Segal won Directors Guild of America Award for Outstanding Directing – Television Film and the Emmy Award for Outstanding Directorial Achievement in Drama at the 19th Primetime Emmy Awards in 1967. Producers Susskind and Melnick also won the Emmy for Outstanding Dramatic Program. Meanwhile, Miller won the Emmy for Special Classifications of Individual Achievements as the adaptor. Cobb and Dunnock were Emmy-nominated for Outstanding Single Performance by an Actor in a Leading Role in a Drama and Outstanding Single Performance by an Actress in a Leading Role in a Drama, respectively.

The production earned two Emmy nominations in Individual Achievements in Art Direction and Allied Crafts classifications and four in Individual Achievements in Electronic Production classifications. Du Brow noted that the camera work made the transitions between Willy's temporal wanderings smooth and that the color use was also essential to the mood of the scenes.[11]

Awards[edit]

1966 Directors Guild of America Award[13]

Outstanding Directorial Achievement in Television

Alex Segal Won
James B. Clark (associate director) (plaque)
1967 (19th) Emmy Awards[14]

Outstanding Directorial Achievement in Drama

Alex Segal Won

Outstanding Dramatic Program

David Susskind (producer) Won
Daniel Melnick (producer) Won

Special Classifications of Individual Achievements

Arthur Miller (adapter) Won

Individual Achievements in Art Direction and Allied Crafts - Art Direction

Tom H. John (art director)

Individual Achievements in Art Direction and Allied Crafts - Art Direction

Earl Carlson (set decorator)

Individual Achievements in Electronic Production - Electronic Cameramen

Fred Gough (cameraman)
Robert Dunn (cameraman)
Jack Jennings (cameraman)
Richard Nelson (cameraman)
Gorm Erickson (cameraman)

Individual Achievements in Electronic Production - Lighting Directors

Leard Davis (lighting director)

Individual Achievements in Electronic Production - Technical Directors

A.J. Cunningham (technical director)

Individual Achievements in Electronic Production - Video Tape Editing

James E. Brady (video tape editor)

Primetime Emmy Award for Outstanding Single Performance by an Actor in a Leading Role in a Drama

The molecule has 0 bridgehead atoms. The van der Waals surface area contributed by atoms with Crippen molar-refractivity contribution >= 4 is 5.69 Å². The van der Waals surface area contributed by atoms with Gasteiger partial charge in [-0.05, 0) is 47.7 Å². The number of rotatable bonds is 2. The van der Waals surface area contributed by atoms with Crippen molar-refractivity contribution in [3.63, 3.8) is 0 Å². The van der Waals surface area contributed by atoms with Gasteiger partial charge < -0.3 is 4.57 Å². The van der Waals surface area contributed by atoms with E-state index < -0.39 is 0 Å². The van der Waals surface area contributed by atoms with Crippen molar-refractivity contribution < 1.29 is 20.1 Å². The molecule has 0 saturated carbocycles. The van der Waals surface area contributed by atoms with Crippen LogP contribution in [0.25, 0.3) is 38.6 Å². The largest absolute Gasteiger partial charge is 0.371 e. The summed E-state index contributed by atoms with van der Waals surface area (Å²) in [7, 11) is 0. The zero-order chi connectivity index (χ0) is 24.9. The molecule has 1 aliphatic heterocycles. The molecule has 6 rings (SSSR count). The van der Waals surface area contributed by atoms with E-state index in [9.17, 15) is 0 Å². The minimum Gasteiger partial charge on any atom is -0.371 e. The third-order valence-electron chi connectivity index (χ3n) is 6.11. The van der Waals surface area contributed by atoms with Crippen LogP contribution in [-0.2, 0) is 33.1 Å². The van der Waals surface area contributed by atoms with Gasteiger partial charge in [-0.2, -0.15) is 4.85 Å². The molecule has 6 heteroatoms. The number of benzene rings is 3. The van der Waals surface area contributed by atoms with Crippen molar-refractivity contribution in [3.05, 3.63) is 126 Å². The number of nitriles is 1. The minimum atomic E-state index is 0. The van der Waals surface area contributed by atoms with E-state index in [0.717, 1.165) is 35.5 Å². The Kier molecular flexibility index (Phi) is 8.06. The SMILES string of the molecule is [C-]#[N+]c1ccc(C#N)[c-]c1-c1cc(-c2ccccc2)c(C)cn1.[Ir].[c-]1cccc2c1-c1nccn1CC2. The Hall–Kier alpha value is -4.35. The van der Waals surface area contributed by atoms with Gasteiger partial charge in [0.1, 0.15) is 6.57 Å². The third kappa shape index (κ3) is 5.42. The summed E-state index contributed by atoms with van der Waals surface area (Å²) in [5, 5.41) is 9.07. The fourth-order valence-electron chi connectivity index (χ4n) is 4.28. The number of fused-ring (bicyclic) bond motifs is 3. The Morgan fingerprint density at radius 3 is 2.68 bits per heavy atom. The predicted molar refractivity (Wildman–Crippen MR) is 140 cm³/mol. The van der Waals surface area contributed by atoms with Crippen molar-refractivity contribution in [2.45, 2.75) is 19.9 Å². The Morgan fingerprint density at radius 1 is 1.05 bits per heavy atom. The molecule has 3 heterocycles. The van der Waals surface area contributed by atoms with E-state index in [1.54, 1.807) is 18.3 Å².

Lee J. Cobb

Primetime Emmy Award for Outstanding Single Performance by an Actress in a Leading Role in a Drama

Mildred Dunnock
1966 Peabody Awards[15]

Personal Award

Tom H. John Won - (Also for Color Me Barbra and The Strolin' Twenties)
1967 (9th) Grammy Awards[16]

Best Spoken Word, Documentary or Drama Recording

Lee J. Cobb
Mildred Dunnock

References[edit]

  1. ^ a b "Death of a Salesman starring Lee J. Cobb and Mildred Dunnock DVD". Playbill. Retrieved 2012-09-17. 
  2. ^ a b c "Death of a Salesman (1966)". Amazon.com. Retrieved 2012-09-18. 
  3. ^ Lowry, Cynthia. "'Death of a Salesman' makes Sunday a Night to Anticipate". The Victoria Advocate. Retrieved 2012-09-22. 
  4. ^ Drew, Michael H. (1966-12-04). "TV Tackles Tennessee". Milwaukee Journal. Retrieved 2012-09-20. 
  5. ^ Baxter, Brian (2002-07-10). "Rod Steiger". The Guardian. Retrieved 2012-09-20. 
  6. ^ "Death of a Salesman". AbeBooks Inc. Retrieved 2012-09-20. 
  7. ^ Du Brow, Rick (1966-12-09). "Television in Review". The Washington Reporter. Retrieved 2012-09-21. 
  8. ^ Drew, Michael H. (1966-12-04). "TV Tackles Tennessee". The Milwaukee Journal. Retrieved 2012-09-21. 
  9. ^ Gould, Jack (1966-05-09). "TV: 'Death of a Salesman'; New Interpretation Tops Stage Version-- Miss Dunnock and Cobb Repeat Roles". The New York Times. Retrieved 2012-09-21. 
  10. ^ Crosby, Joan (1967-04-02). "Television Scout: Cobb Soars as 'Salesman' in Miller Drama". The Pittsburgh Press. Retrieved 2012-09-21. 
  11. ^ a b c Du Brow, Rick (1966-05-09). "'Death of a Salesman' is Great TV Hit As Expected". Williamson Daily News. Retrieved 2012-09-21. 
  12. ^ a b Lowry, Cynthia (1966-05-08). "TV Adapts 'Death of a Salesman'". The Miami News. Retrieved 2012-09-28. 
  13. ^ "19th Annual DGA Awards". DGA.org. Retrieved 2012-09-29. 
  14. ^ "Death of a Salesman". Emmys.com. Retrieved 2012-09-28. 
  15. ^ "Winners 1960's". Peabody.UGA.edu. Retrieved 2012-09-29. 
  16. ^ "Grammy Awards 1967". Awardsandshows.com. Retrieved 2012-09-28. 

External links[edit]